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© 2017 Zuckerman Spaeder LLP
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Rachel F. Cotton
Email | 202.778.1876

Rachel F. Cotton practices in the areas of complex civil litigation and white collar criminal defense. Prior to joining Zuckerman Spaeder LLP, Ms. Cotton clerked for the Hon. Diana Gribbon Motz of the U.S. Court of Appeals for the Fourth Circuit and the Hon. Henry H. Kennedy Jr. of the U.S. District Court for the District of Columbia. She previously was an associate at Covington & Burling LLP.

Showing 2 posts by Rachel F. Cotton.

June 2013 Monthly Roundup

It was the month of the Supermoon, the month Paula Deen made headlines that didn’t involve frying ‎something in butter, and the month that a bunch of lawyers up the street from our Washington headquarters, who ‎happen to wear black robes, did some significant stuff. But June also saw us write about some ‎interesting developments involving say-on-pay, American Airlines’ CEO, non-competes, arbitration, ‎and some other things—including, of course, Paula Deen:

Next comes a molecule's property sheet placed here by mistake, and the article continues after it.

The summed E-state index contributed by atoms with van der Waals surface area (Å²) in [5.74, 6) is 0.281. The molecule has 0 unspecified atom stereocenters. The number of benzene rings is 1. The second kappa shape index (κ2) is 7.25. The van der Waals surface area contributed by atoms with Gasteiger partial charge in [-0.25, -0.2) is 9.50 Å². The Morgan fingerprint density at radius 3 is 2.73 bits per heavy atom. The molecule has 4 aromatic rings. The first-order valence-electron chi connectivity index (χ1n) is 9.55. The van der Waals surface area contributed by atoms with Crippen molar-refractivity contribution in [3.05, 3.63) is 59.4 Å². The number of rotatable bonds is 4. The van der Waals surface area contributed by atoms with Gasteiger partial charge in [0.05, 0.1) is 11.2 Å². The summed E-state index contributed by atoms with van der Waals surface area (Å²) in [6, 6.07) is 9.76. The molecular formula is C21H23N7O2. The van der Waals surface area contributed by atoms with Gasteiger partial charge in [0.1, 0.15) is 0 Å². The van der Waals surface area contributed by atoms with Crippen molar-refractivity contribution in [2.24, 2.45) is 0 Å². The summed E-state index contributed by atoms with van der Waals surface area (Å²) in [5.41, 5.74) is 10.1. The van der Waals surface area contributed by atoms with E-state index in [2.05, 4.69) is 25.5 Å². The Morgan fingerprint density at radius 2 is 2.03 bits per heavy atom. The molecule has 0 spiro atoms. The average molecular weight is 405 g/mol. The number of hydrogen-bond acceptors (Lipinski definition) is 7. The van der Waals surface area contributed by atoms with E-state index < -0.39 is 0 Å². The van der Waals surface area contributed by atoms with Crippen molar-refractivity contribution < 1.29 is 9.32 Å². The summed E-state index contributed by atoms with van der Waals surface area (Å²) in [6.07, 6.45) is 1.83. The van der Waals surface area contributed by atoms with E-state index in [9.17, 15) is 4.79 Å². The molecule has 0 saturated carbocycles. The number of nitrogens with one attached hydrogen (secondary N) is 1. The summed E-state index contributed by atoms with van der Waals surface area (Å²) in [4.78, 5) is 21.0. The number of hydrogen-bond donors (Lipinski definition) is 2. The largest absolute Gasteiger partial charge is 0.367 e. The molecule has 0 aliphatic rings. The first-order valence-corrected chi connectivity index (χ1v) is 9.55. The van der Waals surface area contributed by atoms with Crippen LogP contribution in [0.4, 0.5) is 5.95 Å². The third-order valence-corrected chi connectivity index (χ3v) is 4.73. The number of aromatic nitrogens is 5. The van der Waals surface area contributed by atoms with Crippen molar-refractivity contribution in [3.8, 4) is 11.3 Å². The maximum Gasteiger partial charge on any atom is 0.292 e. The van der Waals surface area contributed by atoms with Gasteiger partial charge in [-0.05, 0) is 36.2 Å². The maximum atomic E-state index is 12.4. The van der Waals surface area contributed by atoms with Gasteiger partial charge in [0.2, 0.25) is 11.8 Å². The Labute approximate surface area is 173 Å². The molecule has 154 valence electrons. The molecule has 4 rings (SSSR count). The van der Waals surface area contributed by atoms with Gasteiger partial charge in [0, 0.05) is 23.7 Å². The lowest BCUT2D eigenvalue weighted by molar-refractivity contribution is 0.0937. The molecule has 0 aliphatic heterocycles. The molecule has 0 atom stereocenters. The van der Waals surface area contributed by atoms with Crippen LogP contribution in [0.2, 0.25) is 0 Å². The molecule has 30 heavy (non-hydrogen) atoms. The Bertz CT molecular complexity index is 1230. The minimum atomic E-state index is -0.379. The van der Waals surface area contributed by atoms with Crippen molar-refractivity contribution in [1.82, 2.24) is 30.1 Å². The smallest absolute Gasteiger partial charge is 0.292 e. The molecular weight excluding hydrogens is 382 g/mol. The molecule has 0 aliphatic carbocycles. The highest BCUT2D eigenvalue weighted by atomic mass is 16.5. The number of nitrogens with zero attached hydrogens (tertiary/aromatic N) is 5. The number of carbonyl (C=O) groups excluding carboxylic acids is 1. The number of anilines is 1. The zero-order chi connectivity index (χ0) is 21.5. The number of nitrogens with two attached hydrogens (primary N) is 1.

Arbitration Clauses, State Law and Choice of Law: What May Fly for Halliburton in Texas Does Not Fly in New Mexico

Oil WellWe have had an ongoing conversation at Suits by Suits about the rapid proliferation of mandatory arbitration clauses in employment contracts, from the top of the company on down.  In April, we noted that one of employees’ chief strategies in trying to defeat a mandatory arbitration clause is to argue that the clause is unfair or, in legalese, “unconscionable.”  If an arbitration provision is drastically unfair to the employee, a court can strike it down under the doctrine of “unconscionability,” which permits a court to throw out a contractual provision that is so one-sided as to be “shocking to the conscience.”

The thing is, what is palatable under state law in one place may shock the conscience under state law in a different state. Read More ›